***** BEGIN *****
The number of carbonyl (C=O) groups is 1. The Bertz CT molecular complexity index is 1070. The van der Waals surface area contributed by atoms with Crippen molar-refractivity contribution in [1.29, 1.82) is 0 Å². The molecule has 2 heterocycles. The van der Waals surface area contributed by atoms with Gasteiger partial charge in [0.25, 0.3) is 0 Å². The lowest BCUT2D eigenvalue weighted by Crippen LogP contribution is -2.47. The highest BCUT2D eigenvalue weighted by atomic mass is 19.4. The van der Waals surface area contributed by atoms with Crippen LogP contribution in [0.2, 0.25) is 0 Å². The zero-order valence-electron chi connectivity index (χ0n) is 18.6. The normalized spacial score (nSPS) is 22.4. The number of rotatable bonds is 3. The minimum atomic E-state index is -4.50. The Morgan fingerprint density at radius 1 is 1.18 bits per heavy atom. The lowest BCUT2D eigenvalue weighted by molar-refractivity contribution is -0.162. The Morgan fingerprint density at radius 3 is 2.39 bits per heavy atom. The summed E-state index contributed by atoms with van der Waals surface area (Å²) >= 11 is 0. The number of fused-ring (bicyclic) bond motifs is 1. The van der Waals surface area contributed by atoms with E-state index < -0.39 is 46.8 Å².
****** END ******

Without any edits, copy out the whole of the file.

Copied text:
The number of carbonyl (C=O) groups is 1. The Bertz CT molecular complexity index is 1070. The van der Waals surface area contributed by atoms with Crippen molar-refractivity contribution in [1.29, 1.82) is 0 Å². The molecule has 2 heterocycles. The van der Waals surface area contributed by atoms with Gasteiger partial charge in [0.25, 0.3) is 0 Å². The lowest BCUT2D eigenvalue weighted by Crippen LogP contribution is -2.47. The highest BCUT2D eigenvalue weighted by atomic mass is 19.4. The van der Waals surface area contributed by atoms with Crippen LogP contribution in [0.2, 0.25) is 0 Å². The zero-order valence-electron chi connectivity index (χ0n) is 18.6. The normalized spacial score (nSPS) is 22.4. The number of rotatable bonds is 3. The minimum atomic E-state index is -4.50. The Morgan fingerprint density at radius 1 is 1.18 bits per heavy atom. The lowest BCUT2D eigenvalue weighted by molar-refractivity contribution is -0.162. The Morgan fingerprint density at radius 3 is 2.39 bits per heavy atom. The summed E-state index contributed by atoms with van der Waals surface area (Å²) >= 11 is 0. The number of fused-ring (bicyclic) bond motifs is 1. The van der Waals surface area contributed by atoms with E-state index < -0.39 is 46.8 Å².